As there are no hard and fast rules about dates and times, the important thing is to be consistent; for example, you might decide to always write dates with the day first, then the month and full year: 12 June 2017. It's more common nowadays to write the day without the -st, -nd, -rd or -th.
The same consistency applies to time: Have you used 12-hour or 24-hour clock? Are you using a.m. and p.m., or not?
This is when you should be checking what you've written against your style sheet. Don't know what a style sheet is? Look below, under S, for an explanation and how to get my free guide to creating your own.
O is for …
Out loud. It's always helpful to read out what you've written – it's surprising what you will pick up. Not only will you discover missing or repeated words, you'll pick up bigger issues, such as where a sentence is too long or convoluted (or isn't actually a sentence at all), or where you've started a train of thought but somehow lost the thread halfway through a paragraph.
Just be considerate if you share an office! You could always use a text-to-speech program, such as the Speak feature in Word, and wear headphones.
Outside help. There are several reasons why you might benefit from bringing in someone to edit your writing. It may be that spelling and grammar aren't your strengths, or that you don't have time to do more than get down the bare bones of an article. My article Why your business needs an editor or proofreader, goes into more detail about the different types of help you can get.
P is for …
Punctuation. It's easy to skip the nitty gritty of correct punctuation when you're in the zone and the words are flowing. Which is absolutely fine. Just don't forget to check it carefully once you're done.
Have you started each sentence with a capital letter and finished with a full stop? It sounds too basic to mention, and I wouldn't if it wasn't something that I find myself correcting regularly. Do your questions actually have question marks? You'd be surprised how often they get left off.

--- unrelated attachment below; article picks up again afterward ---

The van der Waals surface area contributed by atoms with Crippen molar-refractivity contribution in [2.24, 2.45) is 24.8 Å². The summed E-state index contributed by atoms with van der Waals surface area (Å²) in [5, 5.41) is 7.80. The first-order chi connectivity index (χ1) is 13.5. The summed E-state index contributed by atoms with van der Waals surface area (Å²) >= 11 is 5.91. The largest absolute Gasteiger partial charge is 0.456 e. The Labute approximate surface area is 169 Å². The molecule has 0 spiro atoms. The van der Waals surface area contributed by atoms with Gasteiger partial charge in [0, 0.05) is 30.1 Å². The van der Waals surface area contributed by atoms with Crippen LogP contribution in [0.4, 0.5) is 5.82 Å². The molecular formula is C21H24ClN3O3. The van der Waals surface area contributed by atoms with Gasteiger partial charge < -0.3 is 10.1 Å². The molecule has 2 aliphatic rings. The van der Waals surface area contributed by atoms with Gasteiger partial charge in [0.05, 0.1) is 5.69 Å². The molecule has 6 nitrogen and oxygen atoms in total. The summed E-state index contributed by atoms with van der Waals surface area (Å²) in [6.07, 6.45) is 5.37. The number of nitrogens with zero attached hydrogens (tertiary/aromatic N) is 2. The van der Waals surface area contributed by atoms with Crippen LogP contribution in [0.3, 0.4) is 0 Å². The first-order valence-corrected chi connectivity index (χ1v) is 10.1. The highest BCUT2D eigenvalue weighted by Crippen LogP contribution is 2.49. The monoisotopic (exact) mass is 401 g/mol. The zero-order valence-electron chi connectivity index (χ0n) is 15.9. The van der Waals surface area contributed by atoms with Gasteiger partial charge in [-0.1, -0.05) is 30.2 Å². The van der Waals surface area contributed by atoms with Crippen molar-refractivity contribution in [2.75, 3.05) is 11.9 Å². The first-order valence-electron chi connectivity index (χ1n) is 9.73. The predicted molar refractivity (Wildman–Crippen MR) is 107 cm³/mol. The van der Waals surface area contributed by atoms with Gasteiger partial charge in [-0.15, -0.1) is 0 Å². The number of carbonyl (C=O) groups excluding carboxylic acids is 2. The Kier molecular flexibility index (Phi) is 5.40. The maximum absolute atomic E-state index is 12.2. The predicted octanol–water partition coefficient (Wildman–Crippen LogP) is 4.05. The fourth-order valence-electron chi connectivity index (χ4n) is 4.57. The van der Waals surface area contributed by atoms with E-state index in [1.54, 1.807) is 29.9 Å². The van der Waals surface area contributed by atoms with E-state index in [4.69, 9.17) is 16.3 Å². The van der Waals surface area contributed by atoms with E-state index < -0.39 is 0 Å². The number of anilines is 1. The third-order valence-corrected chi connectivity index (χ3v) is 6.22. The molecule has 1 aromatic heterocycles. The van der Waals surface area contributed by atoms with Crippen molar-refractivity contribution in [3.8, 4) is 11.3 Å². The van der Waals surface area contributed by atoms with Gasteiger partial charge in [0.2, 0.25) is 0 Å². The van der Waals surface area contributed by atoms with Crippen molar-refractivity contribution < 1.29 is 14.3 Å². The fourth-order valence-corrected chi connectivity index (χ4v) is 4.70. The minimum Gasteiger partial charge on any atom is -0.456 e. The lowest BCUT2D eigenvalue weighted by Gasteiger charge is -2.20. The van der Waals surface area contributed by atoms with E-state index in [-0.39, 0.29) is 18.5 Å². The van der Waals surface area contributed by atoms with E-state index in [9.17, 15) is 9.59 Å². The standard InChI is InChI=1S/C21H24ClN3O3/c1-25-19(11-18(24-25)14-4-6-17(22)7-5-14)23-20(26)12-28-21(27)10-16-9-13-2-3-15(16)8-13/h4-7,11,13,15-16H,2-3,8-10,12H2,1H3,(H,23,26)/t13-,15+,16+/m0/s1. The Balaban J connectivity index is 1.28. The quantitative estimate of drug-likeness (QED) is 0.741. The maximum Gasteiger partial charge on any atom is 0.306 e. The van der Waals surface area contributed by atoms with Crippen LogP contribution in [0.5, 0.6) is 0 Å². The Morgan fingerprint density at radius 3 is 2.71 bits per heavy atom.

If you're hazy on the correct use of colons, semicolons, apostrophes and ellipses, there is plenty of online help available, such as Grammar Girl's Quick and Dirty Tips, and I also recommend The Penguin Guide to Punctuation as being particularly user friendly.
Point size. If you increase the point size of the text you're checking, this will force some words onto the next line and reflow the text, giving it a different look, making it feel 'fresh' to your brain. Because the words are in a different position on the page, your brain sees it as a new text and you'll be more likely to catch errors.
Once you're happy that you've caught everything, you can change the text back to your preferred point size. Altering the font has a similar effect – why not try changing both for a double whammy of freshness?
Q is for …
Quotes. If you have quoted someone, check that you've got the wording correct – don't rely on your memory – and make sure you've put it inside quote marks. In British English, the convention is to use single quote marks, and double quote marks for quotes inside quotes: Denise said, 'Overusing "scare quotes" is very annoying.'
Longer quotations which are displayed as a separate feature don't need quote marks, and don't forget to credit the source immediately beneath it.
R is for …